End inequalities to meet the target of ending AIDSDecember 11, 2021
Forty years after the first AIDS case was reported, and 35 years since the first case in India, HIV still threatens us. Today, the world is off track from delivering on the shared commitment to end AIDS by 2030.
Dr Ishwar Gilada
As the world observed the 34th World AIDS Day on Dec 1, it is time to take stock of the current world current scenario as far as our achievements and failures in containing the disease are concerned. This will help us draw up a roadmap for what needs to be done next.
India, like other nations, has a commmitment to end AIDS by 2030 under its 2017 National Health Policy as well as UN Sustainable Development Goals (SDGs) adopted by the country. However, akin to the maxim “Man proposes – God disposes’’, we are being put in a tight-spot. Grappling with Covid-19 pandemic for almost two years, we have ended up neglecting other crucial health issues like HIV, Tuberculosis, other infectious diseases and noninfectious health emergencies and exigencies. That resulted in the non-achievement of WHO target 90-90-90 by 2020; which meant that 90% of people with HIV should know their status, 90% of HIV infected people who know their status should be put on Antiretroviral Treatment (ART) and 90% of those on ART should have their HIV-Viral loads suppressed.
Thanks to scientific research and strong evidence, we today have tools to effectively prevent transmission of HIV, diagnose HIV, treat people living with HIV (PLHIV) so that they live fulfilling normal lives and manage co-morbidities as well as co-infections, but we have not satisfactorily leveraged this knowledge into action. That is why, in 2020 — when the world was reeling from the Covid-19 pandemic — 1.5 million people were newly infected with HIV, and 680,000 people died of AIDS-related illnesses globally.
Since most nations could not meet 2020 AIDS targets, now all eyes are set on the 2030 goal post of 95-95-95 (95% of people living with HIV know their status, 95% of them to be on ART, and 95% of these be virally suppressed).
Forty years after the first AIDS case was reported, and 35 years since the first case was reported in India, HIV still threatens us. Today, the world is off track from delivering on the shared commitment to end AIDS by 2030, but not because of lack of knowledge or tools to beat this disease, but because of structural inequalities that obstruct proven solutions to HIV prevention and treatment.
Economic, social, cultural and legal inequalities must be ended as a matter of urgency if we are to end AIDS by 2030. But ending inequalities requires transformative change. Political, economic and social policies are needed to protect the rights of everyone and pay attention to the needs of disadvantaged and marginalized communities.
India has made commendable progress since 7 April 2004, when it began the rollout of lifesaving antiretroviral therapy (ART) for people living with HIV, but formidable challenges remain. India, along with other nations, missed the target of zero discrimination by 2020. The milestone now has been shifted to 2030, albeit with a correction, “less than 10% discrimination by 2030”.
India has a golden opportunity to end HIV related discrimination by fully implementing the HIV/AIDS (prevention and control) Act 2017. AIDS Society of India (ASI) worked hard to call for the law for ending all forms of HIV related stigma and discrimination. Now ASI is calling for ensuring that all social security measures which are part of our legal framework must be guaranteed to every person living with HIV so that progress towards HIV care and support be fully galvanized, to prevent the act being termed as a ‘toothless act’. Even four years after the enactment of HIV / AIDS Act 2017, there are no appointments of the state Ombudsman; which is a mandatory provision in the act. We are yet to see a single prosecution under the provisions of this act. It does not mean that violations have not happened. In fact, there is an urgent need to create awareness about the existence of the act and its provisions. PLHIV are denied mediclaim policies, and they still mention HIV in exclusion criteria. Life Insurance policies still have provisions to not allow PLHIV to take policies for insured sum of more than Rs 10 lacs. Despite ASI convincing the Insurance Regulatory and Development Authority of India and reaching an agreement with it, there has been no headway in this direction.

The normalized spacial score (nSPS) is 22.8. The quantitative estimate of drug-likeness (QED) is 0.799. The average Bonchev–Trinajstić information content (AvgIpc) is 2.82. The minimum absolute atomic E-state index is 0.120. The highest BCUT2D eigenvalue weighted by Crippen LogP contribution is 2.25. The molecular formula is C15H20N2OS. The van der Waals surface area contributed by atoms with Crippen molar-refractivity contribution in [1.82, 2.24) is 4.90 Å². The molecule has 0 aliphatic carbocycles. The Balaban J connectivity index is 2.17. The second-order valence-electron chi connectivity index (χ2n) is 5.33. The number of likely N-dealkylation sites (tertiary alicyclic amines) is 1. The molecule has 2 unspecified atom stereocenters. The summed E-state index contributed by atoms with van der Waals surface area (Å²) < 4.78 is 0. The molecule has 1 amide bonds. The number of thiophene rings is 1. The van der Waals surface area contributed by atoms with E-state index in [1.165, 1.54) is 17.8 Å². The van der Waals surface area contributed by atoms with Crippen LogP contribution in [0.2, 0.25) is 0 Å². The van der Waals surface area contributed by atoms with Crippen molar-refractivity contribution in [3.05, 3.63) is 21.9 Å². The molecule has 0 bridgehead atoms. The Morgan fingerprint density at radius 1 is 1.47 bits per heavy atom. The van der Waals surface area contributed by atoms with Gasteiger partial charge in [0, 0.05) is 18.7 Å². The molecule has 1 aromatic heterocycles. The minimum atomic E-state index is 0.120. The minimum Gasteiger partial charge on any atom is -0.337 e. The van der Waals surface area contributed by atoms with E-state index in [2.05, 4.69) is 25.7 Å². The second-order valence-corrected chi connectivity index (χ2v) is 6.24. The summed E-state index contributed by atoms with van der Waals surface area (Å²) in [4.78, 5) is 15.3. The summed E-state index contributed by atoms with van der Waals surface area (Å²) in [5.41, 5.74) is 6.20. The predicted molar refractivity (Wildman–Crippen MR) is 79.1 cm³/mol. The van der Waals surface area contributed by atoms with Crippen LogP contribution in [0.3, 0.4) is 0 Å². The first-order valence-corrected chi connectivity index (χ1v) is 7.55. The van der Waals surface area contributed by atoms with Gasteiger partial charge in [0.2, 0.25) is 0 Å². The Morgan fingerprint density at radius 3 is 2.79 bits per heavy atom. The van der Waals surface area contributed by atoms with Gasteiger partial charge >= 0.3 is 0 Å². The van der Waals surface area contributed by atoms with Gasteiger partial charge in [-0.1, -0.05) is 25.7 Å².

Similarly, despite the Transgender Persons (Protection of Rights) Act 2019, the transgender community continues to face denial and rejection in areas such as employment, health, and public services.
Without bold action against inequalities, India as well as other countries in the world risk missing the targets to end AIDS by 2030, just as we risk a prolonged Covid-19 pandemic and a spiraling social and economic crisis by not sharing Covid-19 vaccines to Low and Middle-income countries.
We know how to beat AIDS, we know what the inequalities obstructing progress are and we know how to tackle them. The policies to address inequalities can be implemented, but they require leaders to be bold and not cold! This World AIDS Day, ASI resolves to spearhead the movement to address the stigma and discrimination against PLHIVs and getting the HIV/AIDS Act 2017 implemented in the true sense.
The author is President, AIDS Society of India, Governing Council Member, International AIDS Society, and a Senior Consultant in HIV/STDs, Unison Medicare & Research Centre, Mumbai.